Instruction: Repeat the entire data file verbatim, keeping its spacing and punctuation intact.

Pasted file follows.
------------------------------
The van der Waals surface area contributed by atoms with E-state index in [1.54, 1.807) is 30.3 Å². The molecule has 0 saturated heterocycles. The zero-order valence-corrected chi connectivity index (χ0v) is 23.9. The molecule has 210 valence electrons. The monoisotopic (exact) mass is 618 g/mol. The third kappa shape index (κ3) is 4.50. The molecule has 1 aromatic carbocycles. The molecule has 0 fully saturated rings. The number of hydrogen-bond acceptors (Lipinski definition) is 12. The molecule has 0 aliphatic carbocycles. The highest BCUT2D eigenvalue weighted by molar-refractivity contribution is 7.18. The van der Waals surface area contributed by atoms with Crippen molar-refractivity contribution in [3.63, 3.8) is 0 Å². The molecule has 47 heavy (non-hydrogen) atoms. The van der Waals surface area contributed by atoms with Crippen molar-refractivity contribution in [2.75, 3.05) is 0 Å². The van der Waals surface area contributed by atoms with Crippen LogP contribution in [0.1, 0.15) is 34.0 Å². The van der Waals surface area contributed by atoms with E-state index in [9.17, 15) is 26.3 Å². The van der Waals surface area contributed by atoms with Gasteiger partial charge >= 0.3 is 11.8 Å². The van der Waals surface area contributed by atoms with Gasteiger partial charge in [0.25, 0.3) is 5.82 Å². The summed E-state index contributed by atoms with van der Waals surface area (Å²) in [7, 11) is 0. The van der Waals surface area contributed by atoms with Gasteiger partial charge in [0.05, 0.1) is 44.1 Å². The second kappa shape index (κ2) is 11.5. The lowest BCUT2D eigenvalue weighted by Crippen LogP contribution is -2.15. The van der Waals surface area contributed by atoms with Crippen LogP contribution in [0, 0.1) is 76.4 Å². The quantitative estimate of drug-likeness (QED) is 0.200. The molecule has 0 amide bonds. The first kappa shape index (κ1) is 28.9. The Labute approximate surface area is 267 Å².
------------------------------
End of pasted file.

The van der Waals surface area contributed by atoms with E-state index in [1.54, 1.807) is 30.3 Å². The molecule has 0 saturated heterocycles. The zero-order valence-corrected chi connectivity index (χ0v) is 23.9. The molecule has 210 valence electrons. The monoisotopic (exact) mass is 618 g/mol. The third kappa shape index (κ3) is 4.50. The molecule has 1 aromatic carbocycles. The molecule has 0 fully saturated rings. The number of hydrogen-bond acceptors (Lipinski definition) is 12. The molecule has 0 aliphatic carbocycles. The highest BCUT2D eigenvalue weighted by molar-refractivity contribution is 7.18. The van der Waals surface area contributed by atoms with Crippen molar-refractivity contribution in [3.63, 3.8) is 0 Å². The molecule has 47 heavy (non-hydrogen) atoms. The van der Waals surface area contributed by atoms with Crippen molar-refractivity contribution in [2.75, 3.05) is 0 Å². The van der Waals surface area contributed by atoms with Crippen LogP contribution in [0.1, 0.15) is 34.0 Å². The van der Waals surface area contributed by atoms with E-state index in [9.17, 15) is 26.3 Å². The van der Waals surface area contributed by atoms with Gasteiger partial charge >= 0.3 is 11.8 Å². The van der Waals surface area contributed by atoms with Gasteiger partial charge in [0.25, 0.3) is 5.82 Å². The summed E-state index contributed by atoms with van der Waals surface area (Å²) in [7, 11) is 0. The van der Waals surface area contributed by atoms with Gasteiger partial charge in [0.05, 0.1) is 44.1 Å². The second kappa shape index (κ2) is 11.5. The lowest BCUT2D eigenvalue weighted by Crippen LogP contribution is -2.15. The van der Waals surface area contributed by atoms with Crippen LogP contribution in [0, 0.1) is 76.4 Å². The quantitative estimate of drug-likeness (QED) is 0.200. The molecule has 0 amide bonds. The first kappa shape index (κ1) is 28.9. The Labute approximate surface area is 267 Å².